Hearing the word “precision” in healthcare typically conjures ideas of cutting edge technologies and treatments like targeted genetic therapy. But it has another meaning in primary care: leveraging data from a variety of sources to deliver personalized, preventive care.
“It’s a way to bring the big data – whether that is on the population level, from digital health devices like wearables, or additional insights from ‘omics diagnostic tests – into the clinical practice,” Dr. Megan Mahoney, who is chief of general primary care at Stanford University’s division of Primary Care and Population Health, told MobiHealthNews. “Then we ask, how do we synthesize data to identify a patient out of a large population who can be managed and treated to prevent an adverse outcome, disease worsening, or hospitalization?”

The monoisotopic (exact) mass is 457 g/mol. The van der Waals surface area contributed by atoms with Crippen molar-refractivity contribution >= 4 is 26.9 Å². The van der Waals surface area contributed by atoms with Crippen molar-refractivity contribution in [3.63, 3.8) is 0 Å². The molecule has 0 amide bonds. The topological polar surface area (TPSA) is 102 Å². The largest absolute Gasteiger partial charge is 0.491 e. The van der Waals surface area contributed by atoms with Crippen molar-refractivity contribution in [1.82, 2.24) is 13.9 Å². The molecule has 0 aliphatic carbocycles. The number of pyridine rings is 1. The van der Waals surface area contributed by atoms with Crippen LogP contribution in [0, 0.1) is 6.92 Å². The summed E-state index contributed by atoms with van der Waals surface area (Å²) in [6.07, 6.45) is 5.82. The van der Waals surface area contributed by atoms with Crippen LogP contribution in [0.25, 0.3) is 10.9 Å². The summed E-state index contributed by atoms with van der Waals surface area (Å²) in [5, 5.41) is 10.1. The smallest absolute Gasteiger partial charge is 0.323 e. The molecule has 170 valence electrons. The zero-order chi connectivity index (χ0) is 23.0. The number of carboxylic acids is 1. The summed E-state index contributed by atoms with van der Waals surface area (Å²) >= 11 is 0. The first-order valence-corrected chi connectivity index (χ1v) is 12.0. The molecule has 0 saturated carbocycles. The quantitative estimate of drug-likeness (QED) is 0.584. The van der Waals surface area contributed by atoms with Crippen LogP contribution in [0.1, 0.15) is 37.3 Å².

It’s exactly that question that Mahoney and her colleagues are trying to answer, and she will share details about a new program underway at Stanford during HIMSS’ Precision Medicine Summit in Boston next week.
While the core goal of precision medicine is to determine which specific disease or health indicators can guide tailored interventions, much of that promise is focused on people who are actively in treatment for disease. Stanford Health Care wants to move that process upstream and redesign primary care practice.
Read the full article in Mobi Health News.